This is not exactly true. set_error_handler() can't handle them, but ob_start() can handle at least E_ERROR.

<?php

function error_handler($output)
{
    $error = error_get_last();
    $output = "";
    foreach ($error as $info => $string)
        $output .= "{$info}: {$string}n";
    return $output;
}

ob_start('error_handler');

will_this_undefined_function_raise_an_error();

?>

Really though these errors should be silently reported in a file, for example. Hopefully you won't have many E_PARSE errors in your project! :-)

As for general error reporting, stick with Exceptions (I find it helpful to make them tie in with my MVC system). You can build a pretty versatile Exception to provide options via buttons and add plenty of description to let the user know what's wrong.

Wednesday, March 31, 2021
 
SJain
answered 8 Months ago
21

Indeed you are correct. Nothing can be done with the return value of a constructor (aside from using the Object it created).

So no, you aren't missing anything, it's the developer who wrote that code who is.

It is technically possible to use return values from constructors, if you call the function directly

$obj->__construct();

That would allow you to use the constructor's return value. However, that is highly uncommon and fairly not recommended.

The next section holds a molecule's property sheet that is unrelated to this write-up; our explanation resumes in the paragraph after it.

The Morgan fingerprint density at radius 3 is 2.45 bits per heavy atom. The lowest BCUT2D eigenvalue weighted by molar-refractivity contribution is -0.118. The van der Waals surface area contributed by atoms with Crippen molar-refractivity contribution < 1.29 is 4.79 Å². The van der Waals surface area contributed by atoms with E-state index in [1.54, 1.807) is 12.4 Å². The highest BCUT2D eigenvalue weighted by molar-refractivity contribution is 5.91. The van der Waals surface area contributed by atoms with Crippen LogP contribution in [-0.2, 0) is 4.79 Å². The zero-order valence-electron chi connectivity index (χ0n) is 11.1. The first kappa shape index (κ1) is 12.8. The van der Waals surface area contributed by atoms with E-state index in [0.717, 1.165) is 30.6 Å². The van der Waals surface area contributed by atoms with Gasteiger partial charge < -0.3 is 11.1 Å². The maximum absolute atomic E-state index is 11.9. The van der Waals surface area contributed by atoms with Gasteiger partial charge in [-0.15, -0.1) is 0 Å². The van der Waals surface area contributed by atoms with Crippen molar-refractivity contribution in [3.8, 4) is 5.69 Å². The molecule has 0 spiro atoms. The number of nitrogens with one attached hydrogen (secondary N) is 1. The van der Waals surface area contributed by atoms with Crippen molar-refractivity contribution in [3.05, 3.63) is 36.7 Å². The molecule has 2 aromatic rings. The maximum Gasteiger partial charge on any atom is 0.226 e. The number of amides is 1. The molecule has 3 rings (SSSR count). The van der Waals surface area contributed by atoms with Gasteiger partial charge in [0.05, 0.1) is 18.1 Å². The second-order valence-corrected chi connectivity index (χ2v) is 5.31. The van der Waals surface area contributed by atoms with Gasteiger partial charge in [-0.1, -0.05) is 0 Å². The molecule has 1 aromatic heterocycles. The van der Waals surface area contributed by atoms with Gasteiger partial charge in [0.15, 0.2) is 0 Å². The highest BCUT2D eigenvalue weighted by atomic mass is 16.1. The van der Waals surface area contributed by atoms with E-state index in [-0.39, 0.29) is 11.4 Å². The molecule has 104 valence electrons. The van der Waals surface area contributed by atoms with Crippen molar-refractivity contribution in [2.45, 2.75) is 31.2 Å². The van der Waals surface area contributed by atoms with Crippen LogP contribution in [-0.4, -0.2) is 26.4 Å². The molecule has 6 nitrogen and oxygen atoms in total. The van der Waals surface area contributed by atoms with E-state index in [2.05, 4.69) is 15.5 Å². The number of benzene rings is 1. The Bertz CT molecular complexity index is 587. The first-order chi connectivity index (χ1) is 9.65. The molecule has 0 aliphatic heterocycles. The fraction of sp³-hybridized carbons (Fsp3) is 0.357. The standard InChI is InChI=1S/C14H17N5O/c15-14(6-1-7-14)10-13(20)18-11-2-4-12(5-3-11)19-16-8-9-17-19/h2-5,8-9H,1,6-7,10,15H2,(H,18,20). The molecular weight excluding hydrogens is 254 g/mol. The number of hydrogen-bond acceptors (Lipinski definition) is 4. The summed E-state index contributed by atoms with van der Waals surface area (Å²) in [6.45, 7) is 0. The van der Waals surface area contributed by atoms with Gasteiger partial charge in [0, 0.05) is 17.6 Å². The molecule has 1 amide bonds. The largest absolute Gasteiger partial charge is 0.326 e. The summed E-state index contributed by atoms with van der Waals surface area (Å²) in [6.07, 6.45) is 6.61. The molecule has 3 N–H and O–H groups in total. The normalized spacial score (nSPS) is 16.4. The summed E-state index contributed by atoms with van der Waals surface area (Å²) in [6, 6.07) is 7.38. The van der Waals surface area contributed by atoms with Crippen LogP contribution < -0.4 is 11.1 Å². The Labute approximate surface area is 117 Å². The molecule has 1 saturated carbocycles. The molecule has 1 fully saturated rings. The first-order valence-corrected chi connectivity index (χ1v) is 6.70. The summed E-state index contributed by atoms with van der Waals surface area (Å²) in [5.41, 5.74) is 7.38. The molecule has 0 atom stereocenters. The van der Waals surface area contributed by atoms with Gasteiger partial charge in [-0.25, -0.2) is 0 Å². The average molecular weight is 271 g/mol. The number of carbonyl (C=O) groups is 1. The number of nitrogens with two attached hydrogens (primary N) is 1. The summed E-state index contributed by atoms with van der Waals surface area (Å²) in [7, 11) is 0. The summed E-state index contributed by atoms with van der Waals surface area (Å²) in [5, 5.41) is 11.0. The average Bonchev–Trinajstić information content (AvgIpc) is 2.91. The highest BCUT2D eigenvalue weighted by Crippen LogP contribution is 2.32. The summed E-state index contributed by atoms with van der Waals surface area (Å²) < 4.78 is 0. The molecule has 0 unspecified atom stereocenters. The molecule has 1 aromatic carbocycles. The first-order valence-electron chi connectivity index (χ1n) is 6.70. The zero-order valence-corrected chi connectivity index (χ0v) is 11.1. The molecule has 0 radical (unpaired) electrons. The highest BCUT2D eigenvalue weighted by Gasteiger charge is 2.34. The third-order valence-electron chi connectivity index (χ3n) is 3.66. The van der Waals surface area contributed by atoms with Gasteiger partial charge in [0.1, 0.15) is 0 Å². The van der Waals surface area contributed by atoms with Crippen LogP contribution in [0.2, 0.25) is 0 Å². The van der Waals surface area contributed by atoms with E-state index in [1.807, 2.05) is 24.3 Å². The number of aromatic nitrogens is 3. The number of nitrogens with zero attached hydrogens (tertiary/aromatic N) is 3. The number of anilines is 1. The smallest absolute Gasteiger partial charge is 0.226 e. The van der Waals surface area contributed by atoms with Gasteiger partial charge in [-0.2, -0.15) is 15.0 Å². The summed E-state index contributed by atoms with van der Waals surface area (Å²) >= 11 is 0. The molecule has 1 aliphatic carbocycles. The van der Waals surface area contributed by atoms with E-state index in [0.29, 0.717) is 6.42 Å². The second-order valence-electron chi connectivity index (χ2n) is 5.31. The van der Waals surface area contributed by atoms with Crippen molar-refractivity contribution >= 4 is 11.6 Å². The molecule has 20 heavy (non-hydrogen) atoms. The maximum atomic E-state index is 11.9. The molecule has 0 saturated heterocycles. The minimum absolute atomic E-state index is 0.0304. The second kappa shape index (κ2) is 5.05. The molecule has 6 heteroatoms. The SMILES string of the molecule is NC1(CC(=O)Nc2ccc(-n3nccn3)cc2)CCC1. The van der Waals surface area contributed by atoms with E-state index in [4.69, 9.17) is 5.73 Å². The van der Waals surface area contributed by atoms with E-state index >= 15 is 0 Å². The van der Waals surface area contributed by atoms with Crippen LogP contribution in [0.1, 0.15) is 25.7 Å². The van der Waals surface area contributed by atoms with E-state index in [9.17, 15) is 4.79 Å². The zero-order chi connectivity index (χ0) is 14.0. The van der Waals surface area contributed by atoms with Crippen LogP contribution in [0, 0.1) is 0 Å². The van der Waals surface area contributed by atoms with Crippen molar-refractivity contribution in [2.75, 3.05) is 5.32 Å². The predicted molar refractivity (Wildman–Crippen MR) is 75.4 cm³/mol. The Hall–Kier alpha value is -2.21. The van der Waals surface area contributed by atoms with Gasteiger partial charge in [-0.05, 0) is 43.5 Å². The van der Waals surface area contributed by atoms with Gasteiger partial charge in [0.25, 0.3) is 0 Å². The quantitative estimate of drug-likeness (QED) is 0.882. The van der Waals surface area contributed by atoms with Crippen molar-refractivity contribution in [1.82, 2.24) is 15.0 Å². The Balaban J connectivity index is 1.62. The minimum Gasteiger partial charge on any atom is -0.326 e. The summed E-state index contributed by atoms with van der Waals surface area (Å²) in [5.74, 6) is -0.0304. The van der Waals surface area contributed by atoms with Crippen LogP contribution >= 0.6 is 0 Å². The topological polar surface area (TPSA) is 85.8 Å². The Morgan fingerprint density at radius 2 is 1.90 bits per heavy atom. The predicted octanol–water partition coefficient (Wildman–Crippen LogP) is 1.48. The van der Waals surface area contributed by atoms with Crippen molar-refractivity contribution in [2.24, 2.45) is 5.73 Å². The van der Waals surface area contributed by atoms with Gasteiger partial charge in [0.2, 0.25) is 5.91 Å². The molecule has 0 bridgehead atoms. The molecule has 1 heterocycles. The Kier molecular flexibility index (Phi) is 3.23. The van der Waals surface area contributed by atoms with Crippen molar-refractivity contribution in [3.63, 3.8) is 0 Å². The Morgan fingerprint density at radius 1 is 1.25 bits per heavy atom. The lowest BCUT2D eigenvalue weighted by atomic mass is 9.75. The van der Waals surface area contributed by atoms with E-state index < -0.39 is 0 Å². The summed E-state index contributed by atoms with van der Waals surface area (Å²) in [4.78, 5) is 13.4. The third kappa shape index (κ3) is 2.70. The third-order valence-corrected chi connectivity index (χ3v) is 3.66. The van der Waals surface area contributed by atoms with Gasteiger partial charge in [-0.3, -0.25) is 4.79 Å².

Friday, June 25, 2021
 
saad
answered 4 Months ago
22

As I understand this, in PHP4 my code was buggy, but not in PHP7, right?

Not quite. PHP4-style constructors still work on PHP7, they are just been deprecated and they will trigger a Deprecated warning.

What you can do is define a __construct method, even an empty one, so that the php4-constructor method won't be called on a newly-created instance of the class.

class foo
{
    public function __construct()
    {
        // Constructor's functionality here, if you have any.
    }

    public function foo()
    {
        // PHP4-style constructor.
        // This will NOT be invoked, unless a sub-class that extends `foo` calls it.
        // In that case, call the new-style constructor to keep compatibility.
        self::__construct();
    }
}

new foo();

It worked with older PHP versions simply because constructors don't get return value. Every time you created a Participant instance, you implicitly call the participant method, that's all.

Wednesday, July 21, 2021
 
relyt
answered 4 Months ago